Showing posts with label BOOK Game. Show all posts
Showing posts with label BOOK Game. Show all posts

13 July 2007

Once More Into the Wild

Tomorrow at 3:30 Sarah Beth Durst will read at the Worcester Barnes & Noble, so this posting about her book, Into the Wild (previously highlighted back here), is more timely than I'd planned.

Both that novel and Diana Wynne Jones's The Game (discussed this week) take their heroines into supernatural landscapes where they witness, and are caught up in, the endless playing out of traditional stories. In Into the Wild those tales are Europe's fairy tales. In The Game they're Greek myths.

In both cases, the books highlight the beauty and the cruelty of those stories, and their implacable, cyclic unstoppability. Jones doesn't delve into the mechanics of her "mythosphere," and her characters defeat its governor quickly, without much planning. Durst's story, on the other hand, is all about trying to figure out the workings of the Wild and bringing it under control, which means Durst spends more time explaining just how those stories play out over and over again.

Does the difference reflect British versus American sensibilities? The acceptance of age versus the eagerness of youth? Or just the two authors' visions? These parallel tales were in the works at the same time, so there's no direct inspiration, just two storytellers exploring similar ideas.

Two of Durst's choices in Into the Wild struck me as particularly bold. Her second chapter and later passages of the book shift the point of view from the young heroine, Julie, to hairdresser Zel. What makes this so bold is that Zel is Julie's mother. Yes, a book for young teen girls asking them almost immediately to sympathize with the heroine's mother. Not that Zel's a typical mother, but still.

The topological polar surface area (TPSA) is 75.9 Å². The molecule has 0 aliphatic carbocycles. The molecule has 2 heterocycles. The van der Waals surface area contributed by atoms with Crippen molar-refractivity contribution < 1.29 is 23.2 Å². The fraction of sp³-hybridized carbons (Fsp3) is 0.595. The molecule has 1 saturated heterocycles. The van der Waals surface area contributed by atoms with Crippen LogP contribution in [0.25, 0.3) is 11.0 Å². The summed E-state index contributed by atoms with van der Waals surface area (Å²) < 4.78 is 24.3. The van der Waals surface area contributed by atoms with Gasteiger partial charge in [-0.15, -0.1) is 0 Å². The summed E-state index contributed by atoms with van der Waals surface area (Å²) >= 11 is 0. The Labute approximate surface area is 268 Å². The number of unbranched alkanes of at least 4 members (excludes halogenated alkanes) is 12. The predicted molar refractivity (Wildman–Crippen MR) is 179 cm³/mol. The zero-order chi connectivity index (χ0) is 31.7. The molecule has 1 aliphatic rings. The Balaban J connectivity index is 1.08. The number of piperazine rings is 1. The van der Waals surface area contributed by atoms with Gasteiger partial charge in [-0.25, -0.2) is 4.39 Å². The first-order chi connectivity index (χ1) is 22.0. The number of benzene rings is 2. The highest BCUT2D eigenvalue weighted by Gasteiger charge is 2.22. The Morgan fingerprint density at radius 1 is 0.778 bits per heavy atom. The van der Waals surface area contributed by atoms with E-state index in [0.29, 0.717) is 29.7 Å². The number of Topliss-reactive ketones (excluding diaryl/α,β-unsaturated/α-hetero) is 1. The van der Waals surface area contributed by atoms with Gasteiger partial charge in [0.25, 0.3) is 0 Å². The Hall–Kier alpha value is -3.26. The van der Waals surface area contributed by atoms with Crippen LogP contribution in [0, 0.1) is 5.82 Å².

The second bold choice involves the character who lets the Wild loose in underhanded fashion, thus endangering our heroine, her mother, and all of central Massachusetts. This fact isn't deeply hidden, it doesn't drive the plot or the heroine's emotional journey, so it's only a small ***spoiler*** that I feel comfortable highlighting.

That character is the town's librarian. She wants the Wild to spin more traditional tales for the world, and her library. How's that for a gutsy move by a first-time author? Make the closest thing your novel has to a villain someone from your most important constituency!

12 July 2007

Slimming Down in The Game

Last October I wrote about how HarperCollins had expanded the heft of Diana Wynne Jones's The Pinhoe Egg with larger than usual type and generous leading. The result was a 500-page brick, the way we fantasy readers are supposed to want our books these days. Even Publishers Weekly has noticed how thick such books had become.

Now Jones has a new US publisher in Firebird, a Penguin imprint led by Sharyn November. Penguin brought out a new edition of her Tough Guide to Fantasyland, and it's the publisher of her latest fiction, The Game. (Presumably the firm will soon correct the spelling of Jones's middle name on its webpage for that book.)

Harper commissioned new cover art for its US edition of The Pinhoe Egg, and dropped the interior art. In contrast, the two Penguin editions of The Game are the same size--and a small size it is, too. This book represents a complete turnaround from Jones's last novel.